Communication is bidirectional, so that actions triggered by a portal that’s using SPF (like WAP) as well as actions happening directly in VMM will be reflected on both sides.

An example:

You do something in VMM that affect one or more tenants, like adding a new VM to the tenant’s subscription. This will pop up in the tenant portal of WAP.

Another example is when a tenant makes changes to a virtual network in the portal, the jobs are triggered in VMM, aggregated by SPF and shows immediately.

Usage Web Service

SPF has also a Usage Web Service that can only be used by WAP, and uses data from Operations Manager’s data warehouse, which is integrated with VMM in order to collect information of the virtual machine metrics. You must use the spfcmdlets to register SCOM with SPF.

Provider Web Service

Resource providers for delivering infrastructure as a service (IaaS) uses this web service that provides a Microsoft ASP.NET web API. This one uses also the VMM and Admin web services but is not an Open Data (OData) service.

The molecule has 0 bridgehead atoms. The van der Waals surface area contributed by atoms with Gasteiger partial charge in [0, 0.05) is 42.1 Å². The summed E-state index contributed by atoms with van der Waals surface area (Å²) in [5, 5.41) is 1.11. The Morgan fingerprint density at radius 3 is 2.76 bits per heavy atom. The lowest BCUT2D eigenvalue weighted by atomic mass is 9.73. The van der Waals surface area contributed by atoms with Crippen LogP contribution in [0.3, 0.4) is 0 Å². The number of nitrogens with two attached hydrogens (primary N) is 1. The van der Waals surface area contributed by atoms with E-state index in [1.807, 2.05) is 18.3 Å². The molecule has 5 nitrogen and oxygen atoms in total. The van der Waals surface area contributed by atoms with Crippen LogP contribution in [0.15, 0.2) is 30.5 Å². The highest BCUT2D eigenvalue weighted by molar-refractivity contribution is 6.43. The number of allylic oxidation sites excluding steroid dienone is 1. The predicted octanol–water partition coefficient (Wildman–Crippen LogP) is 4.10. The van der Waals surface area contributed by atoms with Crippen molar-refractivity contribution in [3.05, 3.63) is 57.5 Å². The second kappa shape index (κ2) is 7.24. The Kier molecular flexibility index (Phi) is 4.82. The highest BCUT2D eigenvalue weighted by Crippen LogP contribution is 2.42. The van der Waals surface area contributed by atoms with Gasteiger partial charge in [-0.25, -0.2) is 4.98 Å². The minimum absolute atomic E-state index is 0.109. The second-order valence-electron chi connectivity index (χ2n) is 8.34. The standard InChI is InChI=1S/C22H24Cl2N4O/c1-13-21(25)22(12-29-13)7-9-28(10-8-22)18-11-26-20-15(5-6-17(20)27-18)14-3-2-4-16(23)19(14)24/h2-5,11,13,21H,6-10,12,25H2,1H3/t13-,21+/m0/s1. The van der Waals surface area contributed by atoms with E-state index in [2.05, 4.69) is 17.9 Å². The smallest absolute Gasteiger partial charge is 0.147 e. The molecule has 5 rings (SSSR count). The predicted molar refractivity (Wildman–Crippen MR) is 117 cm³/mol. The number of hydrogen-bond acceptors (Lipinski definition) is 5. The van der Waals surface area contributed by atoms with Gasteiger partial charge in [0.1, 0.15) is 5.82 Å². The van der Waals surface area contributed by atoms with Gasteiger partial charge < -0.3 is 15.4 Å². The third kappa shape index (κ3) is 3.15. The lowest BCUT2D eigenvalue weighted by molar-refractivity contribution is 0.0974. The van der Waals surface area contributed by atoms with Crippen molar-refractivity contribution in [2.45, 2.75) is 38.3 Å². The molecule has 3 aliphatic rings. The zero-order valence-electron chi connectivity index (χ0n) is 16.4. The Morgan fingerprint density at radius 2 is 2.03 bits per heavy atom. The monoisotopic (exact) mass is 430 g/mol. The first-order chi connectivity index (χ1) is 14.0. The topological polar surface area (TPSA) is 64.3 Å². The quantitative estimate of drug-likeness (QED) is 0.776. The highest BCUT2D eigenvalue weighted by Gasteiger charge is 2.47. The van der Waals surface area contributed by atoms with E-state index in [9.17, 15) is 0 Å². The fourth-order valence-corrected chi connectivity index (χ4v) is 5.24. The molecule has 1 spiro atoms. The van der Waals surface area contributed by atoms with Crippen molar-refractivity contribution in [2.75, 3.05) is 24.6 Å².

Registering SPF endpoint with Windows Azure Pack

As an administrator, you log on to the management portal and register the Service Provider Foundation endpoint. This will register a connection between the Service Management API and SPF.
Since SPF provides a programmatic interface to the stamps (VMM management servers), it enables service providers and enterprises to design and implement multi-tenant self-service portals that leverage IaaS capabilities provided by System Center and Windows Server.



After you have registered the SPF endpoint with the Service Management API:

·         All stamps that you have created directly in SPF will be listed in the management portal for administrators

·         All clouds created within the VMM stamp(s) will appear in the management portal for administrators

·         You can register stamps directly using the management portal for administrators

·         You can remove/change the association between stamp and service provider foundation